Dayton has been hit hard with the loss of manufacturing. There’s Wright-Patt and there’s a lot of military, civilian and contractor employees there. It’s the suburbs that have connected Cincinnati and Dayton and then some sprawl in the other directions that make it look like Dayton has something going on.

          • 0 avatar
            Jeff S

            @theflyersfan–That’s exactly right take away WPAFB and the suburbs and Dayton would barely be a spot on the map. Dayton city limits only has 137k population but when you include the surrounding towns and suburbs about 814,049. The largest population Dayton ever had was the 1960 census 262,332. My family moved from Dayton to Houston in 1958 for a warmer climate and more job opportunity for my father. My father’s sister, her husband, and her son stayed in Dayton for years. My older brother taught in Kettering in the 1970s.

            My wife got a Masters in Psychology at Xavier in the early oos.

  • avatar
    dukeisduke

    “Ford Steps Ahead” – they were a year behind Chevrolet and the Powerglide, the first automatic offering among the Low Priced Three (Chevy/Ford/Plymouth). My mom’s first car was a new ’50 Chevrolet with Powerglide.

    Was the Sharonville plant what took over for Fairfax? The ’95 F-150 I owned had a 4R70W built at Sharonville.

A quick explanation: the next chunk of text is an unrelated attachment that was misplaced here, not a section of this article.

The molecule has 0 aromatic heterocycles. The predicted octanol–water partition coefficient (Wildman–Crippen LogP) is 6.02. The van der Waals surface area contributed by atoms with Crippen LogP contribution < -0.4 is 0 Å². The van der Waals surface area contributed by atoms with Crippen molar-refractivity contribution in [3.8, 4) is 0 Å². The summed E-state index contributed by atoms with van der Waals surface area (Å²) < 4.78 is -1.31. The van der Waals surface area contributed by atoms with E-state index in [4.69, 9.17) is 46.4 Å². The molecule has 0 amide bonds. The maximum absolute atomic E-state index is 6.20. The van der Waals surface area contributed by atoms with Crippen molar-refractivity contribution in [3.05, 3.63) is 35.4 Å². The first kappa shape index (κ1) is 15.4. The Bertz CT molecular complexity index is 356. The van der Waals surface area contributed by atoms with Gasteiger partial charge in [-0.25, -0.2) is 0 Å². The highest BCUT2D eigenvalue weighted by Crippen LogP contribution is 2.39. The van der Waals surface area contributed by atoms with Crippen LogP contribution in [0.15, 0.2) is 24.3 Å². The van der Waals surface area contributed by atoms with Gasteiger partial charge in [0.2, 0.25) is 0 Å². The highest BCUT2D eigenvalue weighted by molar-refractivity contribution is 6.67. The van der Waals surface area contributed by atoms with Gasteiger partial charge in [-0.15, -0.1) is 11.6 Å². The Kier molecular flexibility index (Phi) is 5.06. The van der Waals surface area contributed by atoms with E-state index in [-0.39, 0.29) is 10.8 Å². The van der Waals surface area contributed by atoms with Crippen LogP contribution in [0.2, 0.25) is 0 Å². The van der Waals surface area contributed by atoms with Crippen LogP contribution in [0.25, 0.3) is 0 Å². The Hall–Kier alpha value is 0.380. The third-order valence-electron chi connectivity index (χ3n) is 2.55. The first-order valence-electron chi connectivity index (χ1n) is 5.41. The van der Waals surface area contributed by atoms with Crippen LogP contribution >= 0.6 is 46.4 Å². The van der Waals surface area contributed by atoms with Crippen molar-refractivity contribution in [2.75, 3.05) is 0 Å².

• avatar
    Russycle

    “The Borg-Warner box also implemented a modern PRNDL shift pattern”

    Yup. Notice there’s not an L1 and L2, just “L”, which held it in first. So if you were on a steep decent and wanted to use the transmission to hold your speed to 30 or 40 mph, no dice. Which could get very interesting in a loaded car with drums on all 4 wheels, ask me how I know.

  • avatar
    wjtinfwb

    You’re certainly validated as a car geek when you’re excited to read about the history of the Ford C-4/C-6/FMX transmission family….

  • avatar
    dal20402

    Looks neat, but I’m just ready for the automotive world’s attention to chase something new after nearly a decade of off-road obsession.

  • avatar
    conundrum

    Excellent story on how Borg Warner made two automatics back in 1950 or so in two different divisions. That I did not know, having assumed the Ford-O-Matic was the Stude transmission. Good stuff, learned something new. Borg Warner then went on to make the rather useless BW35 in Europe for decades, and sold the DG to I believe, Jaguar, among other makes.

    The original Powerglide of 1950 was schmuck. You had to manually shift from Low to High, so it wasn’t automatic. So Grandma probably drove it around in High everywhere. Full auto didn’t happen till the ’53 model year when Chevrolet finally updated the 235 six to a full-pressure oiling system, Woweee!, instead of dippers on the con rods flinging oil everywhere.

    So the Ford-O-Matic was a true three speeder and the always semi-useless Powerglide only had two. I drove a ’65 283 Chevy wagon so-equipped fairly frequently back in the day, and it was a lardass of the first order. Someone here thinks that two-speed Powerglide was class or something, but it was just a dirt cheap way to have an automatic.